Molasses-Brined Pork Chops with Roasted Corn Salsa - BBQ And Grilling Recipes

Modern breeding methods and consumer demand have resulted in lean pork with less intramuscular fat – the other white meat. That’s great for reducing our overall calorie intake, but it presents a few challenges for grilling pork without drying it out. Here’s where brining really shines. When you soak pork (or other lean meats) in salty water, the meat actually becomes juicier – a fact you can prove by weighing the meat before and after brining. The meat essentially absorbs the brining liquid, which increases its water weight. (This is one reason that commercial meats are often brined: You pay more for the meat because it weighs more, and producers can promote brining because it adds flavor and moisture. Of course, you can save money by brining fresh meat yourself at home.) Here’s how it works: The salt in the brine causes protein strands in the meat to unravel, or “denature.” As they unwind, the protein strands get caught up in one another, forming a sort of web, and the brining liquid gets caught in that web. Even trapped in the newly formed web, resulting in moister grilled meat. And the technique couldn’t be easier. As in marinating, you simply mix up a flavorful liquid (with the addition of extra salt and sometimes sugar) and then let the meat soak in the refrigerator for a few hours. See page 85 for more on the technique of brining.

Prep: 10 minutes (plus 5 minutes for brine)
Brine: 4 to 6 hours
Rest before grilling: 1 hour
Grill: 14 to 20 minutes.

– If you prefer boneless meat, replace the rib chops with boneless rib chops or center-cut loin chops and reduce the cooking time slightly.
– For smoky-tasting chops, soak 1 cup of hickory or oak wood chips in water for 20 to 30 minutes. Add the soaked chips to the high-heat area of the grill until they begin to smolder. Grill the chops as directed, covering the grill to trap the smoke.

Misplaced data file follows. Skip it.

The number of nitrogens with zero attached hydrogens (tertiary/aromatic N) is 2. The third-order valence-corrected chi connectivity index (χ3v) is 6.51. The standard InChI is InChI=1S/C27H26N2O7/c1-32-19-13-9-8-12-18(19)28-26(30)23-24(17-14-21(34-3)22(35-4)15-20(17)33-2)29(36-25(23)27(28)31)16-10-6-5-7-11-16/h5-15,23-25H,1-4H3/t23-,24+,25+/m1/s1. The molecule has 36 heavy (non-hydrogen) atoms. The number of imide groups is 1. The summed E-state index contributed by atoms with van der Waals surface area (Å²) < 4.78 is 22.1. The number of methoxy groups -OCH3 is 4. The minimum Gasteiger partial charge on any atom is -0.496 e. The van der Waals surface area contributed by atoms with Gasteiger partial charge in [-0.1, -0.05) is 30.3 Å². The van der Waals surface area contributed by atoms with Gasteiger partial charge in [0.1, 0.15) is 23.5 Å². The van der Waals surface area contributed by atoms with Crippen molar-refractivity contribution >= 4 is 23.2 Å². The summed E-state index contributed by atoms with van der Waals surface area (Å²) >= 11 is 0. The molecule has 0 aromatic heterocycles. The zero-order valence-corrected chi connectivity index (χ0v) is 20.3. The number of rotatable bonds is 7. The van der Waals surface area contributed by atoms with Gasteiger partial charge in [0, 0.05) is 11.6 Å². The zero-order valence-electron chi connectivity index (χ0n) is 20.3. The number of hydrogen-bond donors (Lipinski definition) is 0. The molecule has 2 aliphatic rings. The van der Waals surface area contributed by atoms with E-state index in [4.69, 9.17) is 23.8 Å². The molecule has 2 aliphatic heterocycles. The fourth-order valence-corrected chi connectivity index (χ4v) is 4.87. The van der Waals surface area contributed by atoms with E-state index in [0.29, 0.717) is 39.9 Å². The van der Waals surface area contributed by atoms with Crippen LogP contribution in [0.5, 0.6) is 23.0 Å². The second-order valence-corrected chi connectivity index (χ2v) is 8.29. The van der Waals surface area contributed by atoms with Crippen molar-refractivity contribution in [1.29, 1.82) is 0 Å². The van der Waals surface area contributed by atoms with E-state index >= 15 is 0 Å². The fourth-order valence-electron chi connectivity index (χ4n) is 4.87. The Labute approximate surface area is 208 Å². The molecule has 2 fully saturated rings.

Gas: Direct heat, high (500°F)
Clean, oiled grate on lowest setting
Direct heat, red hot
12-by-12-inch charcoal bed (about 3 dozen coals) with high- and low-heat areas
Clean, oiled grate on lowest setting
Direct heat, red hot
12-by-12-inch bed with a 4-inch-deep area for high heat and a 2-inch-deep area for low heat
Clean, oiled grate set 2 inches above the fire.

2 cups Molasses Brine
4 bone-in pork rib chops, each 1 to 1½ inches thick (about 3 pounds total), trimmed of excess fat
2 tablespoons extra-virgin olive oil, plus more for oiling corn
1 tablespoon paprika, sweet, hot, or smoked
1 small tomato, seeded and finely chopped
1 jalapeño chile, seeded and finely chopped
1 small clove garlic, minced
2 tablespoons chopped red onion
2 tablespoons chopped fresh cilantro
Juice of ½ lime
¼ teaspoon kosher salt
Oil for coating grill grate
3 ears fresh corn, husks removed.

1. Put the brine in a large zipper-lock bag. Add the chops, press out the air, seal, and refrigerate for 4 to 6 hours.
2. Remove the chops from the brine and pat dry with paper towels. Rub the chops with 1 tablespoon of the olive oil, then sprinkle them all over with the paprika. Cover loosely with foil and let the meat rest for about 1 hour at room temperature.
3. Heat the grill as directed.
4. Combine the tomato, jalapeño, garlic, onion, cilantro, lime juice, salt, and remaining 1 tablespoon olive oil in a bowl.
5. Brush the grill grate and coat it with oil. Coat the corn all over with additional oil or oil spray, then grill over medium to medium-high heat, turning often, until browned all over, about 10 minutes.
6. As the corn cooks, grill the chops over high heat until nicely grill-marked, 2 to 3 minutes per side. Reduce the heat under the chops to medium-low (on a gas grill) or move the chops to the low-heat area (on a charcoal or wood grill), cover, and grill for another 5 to 6 minutes per side for medium (about 145°F). Transfer to a platter, cover loosely with foil, and let rest for 5 minutes.
7. While the chops rest, cut the kernels from the corncobs and mix them into the salsa. Serve with the chops.


This entry was posted on Saturday, October 22nd, 2011 at 9:58 am and is filed under Steaks, Chops, and Other Quick- Cooking Cuts BBQ And Grilling Recipes. You can follow any responses to this entry through the RSS 2.0 feed. You can leave a response, or trackback from your own site.

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